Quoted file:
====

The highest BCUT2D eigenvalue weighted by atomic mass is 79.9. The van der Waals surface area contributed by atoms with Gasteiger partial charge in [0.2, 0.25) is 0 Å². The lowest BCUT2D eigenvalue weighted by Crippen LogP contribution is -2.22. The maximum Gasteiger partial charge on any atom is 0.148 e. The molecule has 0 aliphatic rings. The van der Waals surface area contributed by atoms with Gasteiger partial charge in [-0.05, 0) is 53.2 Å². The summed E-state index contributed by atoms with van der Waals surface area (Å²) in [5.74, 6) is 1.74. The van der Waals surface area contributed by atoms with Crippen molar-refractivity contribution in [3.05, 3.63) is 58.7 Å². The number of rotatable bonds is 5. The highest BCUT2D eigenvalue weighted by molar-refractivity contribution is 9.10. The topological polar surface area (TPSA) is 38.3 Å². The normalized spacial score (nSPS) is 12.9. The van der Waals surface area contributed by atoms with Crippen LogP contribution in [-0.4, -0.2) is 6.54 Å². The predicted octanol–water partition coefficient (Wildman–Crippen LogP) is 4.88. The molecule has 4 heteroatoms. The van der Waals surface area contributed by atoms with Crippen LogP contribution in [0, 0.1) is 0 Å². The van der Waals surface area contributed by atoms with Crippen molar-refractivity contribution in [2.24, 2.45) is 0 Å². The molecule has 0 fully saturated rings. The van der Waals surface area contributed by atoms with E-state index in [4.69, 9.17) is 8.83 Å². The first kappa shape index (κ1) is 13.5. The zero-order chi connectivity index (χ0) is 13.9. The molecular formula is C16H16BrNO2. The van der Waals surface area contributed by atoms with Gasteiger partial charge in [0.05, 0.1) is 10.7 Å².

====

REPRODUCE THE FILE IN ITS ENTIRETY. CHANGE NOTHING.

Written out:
The highest BCUT2D eigenvalue weighted by atomic mass is 79.9. The van der Waals surface area contributed by atoms with Gasteiger partial charge in [0.2, 0.25) is 0 Å². The lowest BCUT2D eigenvalue weighted by Crippen LogP contribution is -2.22. The maximum Gasteiger partial charge on any atom is 0.148 e. The molecule has 0 aliphatic rings. The van der Waals surface area contributed by atoms with Gasteiger partial charge in [-0.05, 0) is 53.2 Å². The summed E-state index contributed by atoms with van der Waals surface area (Å²) in [5.74, 6) is 1.74. The van der Waals surface area contributed by atoms with Crippen molar-refractivity contribution in [3.05, 3.63) is 58.7 Å². The number of rotatable bonds is 5. The highest BCUT2D eigenvalue weighted by molar-refractivity contribution is 9.10. The topological polar surface area (TPSA) is 38.3 Å². The normalized spacial score (nSPS) is 12.9. The van der Waals surface area contributed by atoms with Crippen LogP contribution in [-0.4, -0.2) is 6.54 Å². The predicted octanol–water partition coefficient (Wildman–Crippen LogP) is 4.88. The molecule has 4 heteroatoms. The van der Waals surface area contributed by atoms with Crippen LogP contribution in [0, 0.1) is 0 Å². The van der Waals surface area contributed by atoms with Crippen molar-refractivity contribution in [2.24, 2.45) is 0 Å². The molecule has 0 fully saturated rings. The van der Waals surface area contributed by atoms with E-state index in [4.69, 9.17) is 8.83 Å². The first kappa shape index (κ1) is 13.5. The zero-order chi connectivity index (χ0) is 13.9. The molecular formula is C16H16BrNO2. The van der Waals surface area contributed by atoms with Gasteiger partial charge in [0.05, 0.1) is 10.7 Å².